Monthly Archives: January 2011

Got Eclipse? Optimize your IDE (CFEclipse, CFBuilder, Subversive, etc)

I’ve been using Eclipse IDE for years now, and I purchased Adobe ColdFusion Builder shortly after it’s release. While my experience with Eclipse was always a bit fickle, I figured like any loving relationship it’s a game of give and take. I had the same feeling with ColdFusion Builder, which I installed as an add on to my existing Eclipse platform. While both proved to be essential in development, performance has started to waiver quite a bit, as of late. Eating up memory, constant processing, and frequent crashing had brought me to the brink of using NotePad++, but I couldn’t just give up on Eclipse. We’ve been through so much together. I also cannot afford any slow down in my development time. As we know, a good developer’s work load only increases with achievement.

So…what to do, what to do???

I figured it would be a good idea to get a clean install of Eclipse running. I even went to the extent of creating a new workspace. (That decision is totally up to you).

The clean install, however, is where my recommendation lies. The trick here is to grab the right Eclipse package for you. Or for that matter, the Eclipse ‘non-package’ and make it your own.

I must have stared at the Compare Packages page for what seemed like hours, and even downloaded 3 different ones before I found ‘the one’.

You won’t find it on the download page. You have to click on the Other Downloads link next to Eclipse Classic. That will take you to all the Eclipse project download links. Select the version of choice, I went with 3.6.1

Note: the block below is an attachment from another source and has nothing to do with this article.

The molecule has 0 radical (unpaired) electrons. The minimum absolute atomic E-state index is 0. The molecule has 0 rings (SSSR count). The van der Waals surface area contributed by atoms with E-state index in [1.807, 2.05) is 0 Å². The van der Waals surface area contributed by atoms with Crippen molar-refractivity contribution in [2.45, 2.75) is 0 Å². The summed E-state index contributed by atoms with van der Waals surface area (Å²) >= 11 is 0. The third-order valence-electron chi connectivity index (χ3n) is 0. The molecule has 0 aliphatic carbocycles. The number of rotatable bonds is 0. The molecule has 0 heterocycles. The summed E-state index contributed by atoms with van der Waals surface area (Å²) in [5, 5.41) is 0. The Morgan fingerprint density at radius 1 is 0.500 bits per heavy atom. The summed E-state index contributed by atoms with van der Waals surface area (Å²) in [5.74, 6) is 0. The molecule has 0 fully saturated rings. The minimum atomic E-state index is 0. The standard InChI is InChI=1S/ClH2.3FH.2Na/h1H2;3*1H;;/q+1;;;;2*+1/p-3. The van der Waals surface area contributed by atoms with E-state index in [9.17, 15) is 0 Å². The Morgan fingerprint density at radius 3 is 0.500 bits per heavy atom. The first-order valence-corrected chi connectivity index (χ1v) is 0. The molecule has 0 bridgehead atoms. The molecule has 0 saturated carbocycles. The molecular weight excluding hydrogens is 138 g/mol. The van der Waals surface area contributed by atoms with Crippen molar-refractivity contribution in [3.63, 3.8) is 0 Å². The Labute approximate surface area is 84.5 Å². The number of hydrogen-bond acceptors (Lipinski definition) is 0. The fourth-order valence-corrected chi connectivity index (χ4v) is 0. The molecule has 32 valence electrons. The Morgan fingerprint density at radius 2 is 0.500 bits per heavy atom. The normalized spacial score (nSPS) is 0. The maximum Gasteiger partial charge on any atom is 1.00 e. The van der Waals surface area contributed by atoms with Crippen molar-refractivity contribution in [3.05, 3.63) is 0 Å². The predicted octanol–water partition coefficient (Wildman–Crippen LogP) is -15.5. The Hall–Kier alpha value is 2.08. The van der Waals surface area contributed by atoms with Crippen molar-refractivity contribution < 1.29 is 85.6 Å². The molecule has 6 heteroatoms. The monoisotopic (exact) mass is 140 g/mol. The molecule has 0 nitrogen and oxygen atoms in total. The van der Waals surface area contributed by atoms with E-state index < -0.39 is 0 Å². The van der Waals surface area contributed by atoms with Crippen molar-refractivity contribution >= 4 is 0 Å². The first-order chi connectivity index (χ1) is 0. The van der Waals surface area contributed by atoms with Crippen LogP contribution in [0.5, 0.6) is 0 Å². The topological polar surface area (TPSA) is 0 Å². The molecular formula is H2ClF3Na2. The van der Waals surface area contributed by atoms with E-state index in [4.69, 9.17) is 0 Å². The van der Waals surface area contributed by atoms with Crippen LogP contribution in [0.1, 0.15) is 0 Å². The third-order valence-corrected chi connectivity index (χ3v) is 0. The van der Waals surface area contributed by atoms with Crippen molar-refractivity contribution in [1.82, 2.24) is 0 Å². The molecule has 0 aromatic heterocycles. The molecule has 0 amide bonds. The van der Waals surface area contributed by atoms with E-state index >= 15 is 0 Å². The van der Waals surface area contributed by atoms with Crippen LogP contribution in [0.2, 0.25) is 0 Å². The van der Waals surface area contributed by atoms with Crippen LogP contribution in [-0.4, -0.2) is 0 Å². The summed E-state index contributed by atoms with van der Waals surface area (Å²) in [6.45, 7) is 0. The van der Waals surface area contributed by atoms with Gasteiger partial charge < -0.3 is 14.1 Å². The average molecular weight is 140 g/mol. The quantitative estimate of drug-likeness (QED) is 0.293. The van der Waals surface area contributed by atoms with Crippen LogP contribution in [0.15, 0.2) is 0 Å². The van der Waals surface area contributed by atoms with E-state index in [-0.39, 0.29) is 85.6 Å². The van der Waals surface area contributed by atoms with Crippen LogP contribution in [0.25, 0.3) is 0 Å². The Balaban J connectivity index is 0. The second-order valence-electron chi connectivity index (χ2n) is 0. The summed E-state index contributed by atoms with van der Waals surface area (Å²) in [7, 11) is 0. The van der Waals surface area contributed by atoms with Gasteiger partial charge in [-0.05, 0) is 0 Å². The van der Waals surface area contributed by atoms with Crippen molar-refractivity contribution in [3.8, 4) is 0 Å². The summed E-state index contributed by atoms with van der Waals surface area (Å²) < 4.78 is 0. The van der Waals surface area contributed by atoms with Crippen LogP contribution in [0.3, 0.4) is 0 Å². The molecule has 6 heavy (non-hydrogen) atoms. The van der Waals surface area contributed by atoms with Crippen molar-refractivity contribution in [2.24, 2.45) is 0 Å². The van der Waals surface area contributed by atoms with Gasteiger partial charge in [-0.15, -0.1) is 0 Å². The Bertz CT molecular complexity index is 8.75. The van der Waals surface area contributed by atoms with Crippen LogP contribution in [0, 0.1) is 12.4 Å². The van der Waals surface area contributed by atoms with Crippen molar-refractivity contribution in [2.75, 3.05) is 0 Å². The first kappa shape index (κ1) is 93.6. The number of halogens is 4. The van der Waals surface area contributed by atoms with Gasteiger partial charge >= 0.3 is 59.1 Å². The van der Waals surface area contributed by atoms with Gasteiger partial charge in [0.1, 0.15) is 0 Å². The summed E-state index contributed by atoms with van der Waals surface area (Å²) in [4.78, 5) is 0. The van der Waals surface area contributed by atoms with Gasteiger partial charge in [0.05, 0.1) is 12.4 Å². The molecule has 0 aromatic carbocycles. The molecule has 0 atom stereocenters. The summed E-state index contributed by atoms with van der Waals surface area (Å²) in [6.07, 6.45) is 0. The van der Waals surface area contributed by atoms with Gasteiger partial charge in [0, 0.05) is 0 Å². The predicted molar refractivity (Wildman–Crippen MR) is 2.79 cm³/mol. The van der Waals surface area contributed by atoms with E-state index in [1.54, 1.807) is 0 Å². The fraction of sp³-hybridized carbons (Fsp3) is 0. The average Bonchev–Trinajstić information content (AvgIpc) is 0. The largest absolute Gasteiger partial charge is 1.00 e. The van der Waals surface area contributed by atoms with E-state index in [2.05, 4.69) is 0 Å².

Next, you will be presented with all the download links for the core distributions and then some.
The one I want to point out is under the Platform Runtime Binary section. Scroll down a bit, and you’ll see it.

Select the one that matches your OS configuration.

Now, the following is based on my experience. I am interested to hear from others, as well.

I am running a Mac (32 bit) and a Windows 7 PC (64 bit).
While I saw a dramatic improvement just by using this stripped down platform package, it was even more noticeable using the 64 bit edition. (Make sure you have a 64 bit Java JRE installed or point the Eclipse binary to one directly using the command line argument -vm “pathtojvm” when starting up the application.)
To my surprise, eclipse.exe was barely using any memory…don’t get too excited, javaw.exe was.

It’s nothing to be concerned about, I was actually delighted to see Eclipse running as it was meant to be.
In my opinion, the responsiveness of the IDE had never been better.

Remember, there are no additional packages installed in this distribution. Not one. You have to manually pick and choose what you want in your IDE.

So I loaded up the usual suspects:

-Subversive Team Provider (Helios)
-Subversive SVN Connectors (Polarion)
-SVNKit 1.3.2 Implementation (Polarion) *required for 64 bit
-Eclipse XML Editor and Tools (Helios)
-Eclipse Web Developer Tools (Helios)
-CFEclipse (CFEclipse)

I left Mylnn out for sake of time and confusion.

I setup another instance with:

-Subversive Team Provider (Helios)
-Subversive SVN Connectors (Polarion)
-SVNKit 1.3.2 Implementation (Polarion) *required for 64 bit
-Adobe ColdFusion Builder (Adobe)

There was no need for the XML and Web Tools since Adobe has Aptana under the hood.
(Which is where most of my recent crash logs indicated problems).